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Daily Devotional • February 12

Michael Smith
Walk in the Light
A Reading from 1 John 2:3-11

3 Now by this we know that we have come to know him, if we obey his commandments. 4 Whoever says, “I have come to know him,” but does not obey his commandments is a liar, and in such a person the truth does not exist; 5 but whoever obeys his word, truly in this person the love of God has reached perfection. By this we know that we are in him: 6 whoever says, “I abide in him,” ought to walk in the same way as he walked.

7 Beloved, I am writing you no new commandment but an old commandment that you have had from the beginning; the old commandment is the word that you have heard. 8 Yet I am writing you a new commandment that is true in him and in you, because the darkness is passing away and the true light is already shining. 9 Whoever says, “I am in the light,” while hating a brother or sister, is still in the darkness. 10 Whoever loves a brother or sister abides in the light, and in such a person there is no cause for stumbling. 11 But whoever hates a brother or sister is in the darkness, walks in the darkness, and does not know the way to go, because the darkness has brought on blindness.

By this we may be sure that we know God, if we obey his commandments.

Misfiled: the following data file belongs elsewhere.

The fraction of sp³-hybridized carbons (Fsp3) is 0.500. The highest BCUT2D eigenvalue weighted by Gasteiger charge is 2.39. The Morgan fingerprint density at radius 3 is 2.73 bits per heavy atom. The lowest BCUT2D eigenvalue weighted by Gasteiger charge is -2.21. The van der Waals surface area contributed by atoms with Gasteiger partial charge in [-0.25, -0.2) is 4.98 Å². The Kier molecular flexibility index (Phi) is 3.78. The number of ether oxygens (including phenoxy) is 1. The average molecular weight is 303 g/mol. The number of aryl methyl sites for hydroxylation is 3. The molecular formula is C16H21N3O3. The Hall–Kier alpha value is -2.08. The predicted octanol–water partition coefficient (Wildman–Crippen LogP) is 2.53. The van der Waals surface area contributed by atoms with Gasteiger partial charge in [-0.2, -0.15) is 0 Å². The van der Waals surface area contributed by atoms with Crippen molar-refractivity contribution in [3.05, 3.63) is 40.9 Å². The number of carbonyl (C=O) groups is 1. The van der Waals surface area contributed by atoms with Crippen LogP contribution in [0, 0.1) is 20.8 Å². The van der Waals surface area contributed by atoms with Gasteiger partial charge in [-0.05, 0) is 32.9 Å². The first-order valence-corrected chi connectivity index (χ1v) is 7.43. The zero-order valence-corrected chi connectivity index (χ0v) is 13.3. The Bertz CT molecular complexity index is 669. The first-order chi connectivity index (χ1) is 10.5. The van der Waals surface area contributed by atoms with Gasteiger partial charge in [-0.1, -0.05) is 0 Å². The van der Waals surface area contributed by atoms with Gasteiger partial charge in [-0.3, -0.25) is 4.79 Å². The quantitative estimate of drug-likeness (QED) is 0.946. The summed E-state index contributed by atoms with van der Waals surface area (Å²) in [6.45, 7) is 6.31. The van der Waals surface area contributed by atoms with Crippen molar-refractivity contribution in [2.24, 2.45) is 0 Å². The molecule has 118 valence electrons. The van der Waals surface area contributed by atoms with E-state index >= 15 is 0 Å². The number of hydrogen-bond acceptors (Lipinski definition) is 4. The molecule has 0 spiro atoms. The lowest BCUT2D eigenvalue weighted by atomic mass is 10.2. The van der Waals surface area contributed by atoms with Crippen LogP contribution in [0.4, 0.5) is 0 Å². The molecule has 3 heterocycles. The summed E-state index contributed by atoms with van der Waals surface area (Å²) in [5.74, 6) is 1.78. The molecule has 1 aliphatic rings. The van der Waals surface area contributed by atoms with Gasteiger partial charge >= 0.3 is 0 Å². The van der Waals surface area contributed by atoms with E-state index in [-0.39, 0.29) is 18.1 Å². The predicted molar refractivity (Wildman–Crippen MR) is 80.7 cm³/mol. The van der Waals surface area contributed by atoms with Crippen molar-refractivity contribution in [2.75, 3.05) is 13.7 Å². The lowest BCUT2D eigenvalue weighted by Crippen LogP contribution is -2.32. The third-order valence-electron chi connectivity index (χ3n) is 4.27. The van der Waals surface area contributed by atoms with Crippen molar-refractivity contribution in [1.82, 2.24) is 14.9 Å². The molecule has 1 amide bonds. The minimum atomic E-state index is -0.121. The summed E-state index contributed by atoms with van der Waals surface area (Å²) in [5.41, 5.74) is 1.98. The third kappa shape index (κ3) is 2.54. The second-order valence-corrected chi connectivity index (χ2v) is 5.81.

Is this another way of saying that if we are to talk the talk, we must also walk the walk? John is adamant that we must decide to walk in the light and not in the darkness, to be obedient to God rather than disobedient.

The word “commandment” for most Christians brings to mind the Ten Words or the Decalogue given by God to Moses (Ex. 20:2-17). But there is also the Great Commandment with its double injunction to love God and neighbor (Matt. 22:35-40), not to mention the New Commandment to love one another as Christ loves us (John 13:34). There is much to pay attention to in the spiritual walk of a Christian.

The penitential rites in our liturgies pass rather quickly during our common worship. Perhaps it is time for a private examination of conscience, looking for the details in our lives where we veer off the lighted path into darkness. It is good to remember that “if we say that we have no sin, we deceive ourselves, and the truth is not in us. If we confess our sins, he who is faithful and just will forgive us our sins and cleanse us from all unrighteousness” (1 John 1:8-9).

Michael G. Smith served as bishop of North Dakota for 15 years and is currently the Assistant Bishop of Dallas. He works with the Navajoland Iona Collaborative and is a Benedictine Oblate and an enrolled member of the Citizen Potawatomi Nation.

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